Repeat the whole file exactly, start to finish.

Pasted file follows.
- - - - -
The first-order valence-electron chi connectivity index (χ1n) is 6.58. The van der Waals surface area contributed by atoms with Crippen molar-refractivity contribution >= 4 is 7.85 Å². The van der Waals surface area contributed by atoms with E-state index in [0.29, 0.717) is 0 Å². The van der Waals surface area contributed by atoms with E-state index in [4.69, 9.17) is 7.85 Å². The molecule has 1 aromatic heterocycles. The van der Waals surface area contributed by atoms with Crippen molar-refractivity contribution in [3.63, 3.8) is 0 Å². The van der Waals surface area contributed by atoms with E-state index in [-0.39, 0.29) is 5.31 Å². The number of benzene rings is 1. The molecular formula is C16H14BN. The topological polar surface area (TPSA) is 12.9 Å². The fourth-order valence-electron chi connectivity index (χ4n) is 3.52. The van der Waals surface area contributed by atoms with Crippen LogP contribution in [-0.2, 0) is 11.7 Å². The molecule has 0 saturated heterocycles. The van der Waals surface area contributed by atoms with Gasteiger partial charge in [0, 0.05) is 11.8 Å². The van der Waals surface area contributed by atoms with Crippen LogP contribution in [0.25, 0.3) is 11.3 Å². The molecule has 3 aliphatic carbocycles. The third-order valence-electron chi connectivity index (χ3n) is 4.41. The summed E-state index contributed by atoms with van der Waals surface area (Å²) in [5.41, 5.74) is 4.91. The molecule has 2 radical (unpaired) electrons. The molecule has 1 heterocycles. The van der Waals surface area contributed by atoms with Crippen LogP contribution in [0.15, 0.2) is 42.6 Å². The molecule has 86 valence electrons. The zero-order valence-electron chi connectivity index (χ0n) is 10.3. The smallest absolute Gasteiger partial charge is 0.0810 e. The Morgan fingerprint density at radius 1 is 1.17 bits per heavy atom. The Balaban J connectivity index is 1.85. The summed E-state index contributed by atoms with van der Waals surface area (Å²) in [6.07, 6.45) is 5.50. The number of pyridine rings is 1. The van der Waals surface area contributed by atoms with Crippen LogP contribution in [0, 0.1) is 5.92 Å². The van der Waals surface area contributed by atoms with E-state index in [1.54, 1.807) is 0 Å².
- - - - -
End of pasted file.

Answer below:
The first-order valence-electron chi connectivity index (χ1n) is 6.58. The van der Waals surface area contributed by atoms with Crippen molar-refractivity contribution >= 4 is 7.85 Å². The van der Waals surface area contributed by atoms with E-state index in [0.29, 0.717) is 0 Å². The van der Waals surface area contributed by atoms with E-state index in [4.69, 9.17) is 7.85 Å². The molecule has 1 aromatic heterocycles. The van der Waals surface area contributed by atoms with Crippen molar-refractivity contribution in [3.63, 3.8) is 0 Å². The van der Waals surface area contributed by atoms with E-state index in [-0.39, 0.29) is 5.31 Å². The number of benzene rings is 1. The molecular formula is C16H14BN. The topological polar surface area (TPSA) is 12.9 Å². The fourth-order valence-electron chi connectivity index (χ4n) is 3.52. The van der Waals surface area contributed by atoms with Crippen LogP contribution in [-0.2, 0) is 11.7 Å². The molecule has 0 saturated heterocycles. The van der Waals surface area contributed by atoms with Gasteiger partial charge in [0, 0.05) is 11.8 Å². The van der Waals surface area contributed by atoms with Crippen LogP contribution in [0.25, 0.3) is 11.3 Å². The molecule has 3 aliphatic carbocycles. The third-order valence-electron chi connectivity index (χ3n) is 4.41. The summed E-state index contributed by atoms with van der Waals surface area (Å²) in [5.41, 5.74) is 4.91. The molecule has 2 radical (unpaired) electrons. The molecule has 1 heterocycles. The van der Waals surface area contributed by atoms with Crippen LogP contribution in [0.15, 0.2) is 42.6 Å². The molecule has 86 valence electrons. The zero-order valence-electron chi connectivity index (χ0n) is 10.3. The smallest absolute Gasteiger partial charge is 0.0810 e. The Morgan fingerprint density at radius 1 is 1.17 bits per heavy atom. The Balaban J connectivity index is 1.85. The summed E-state index contributed by atoms with van der Waals surface area (Å²) in [6.07, 6.45) is 5.50. The number of pyridine rings is 1. The van der Waals surface area contributed by atoms with Crippen LogP contribution in [0, 0.1) is 5.92 Å². The van der Waals surface area contributed by atoms with E-state index in [1.54, 1.807) is 0 Å².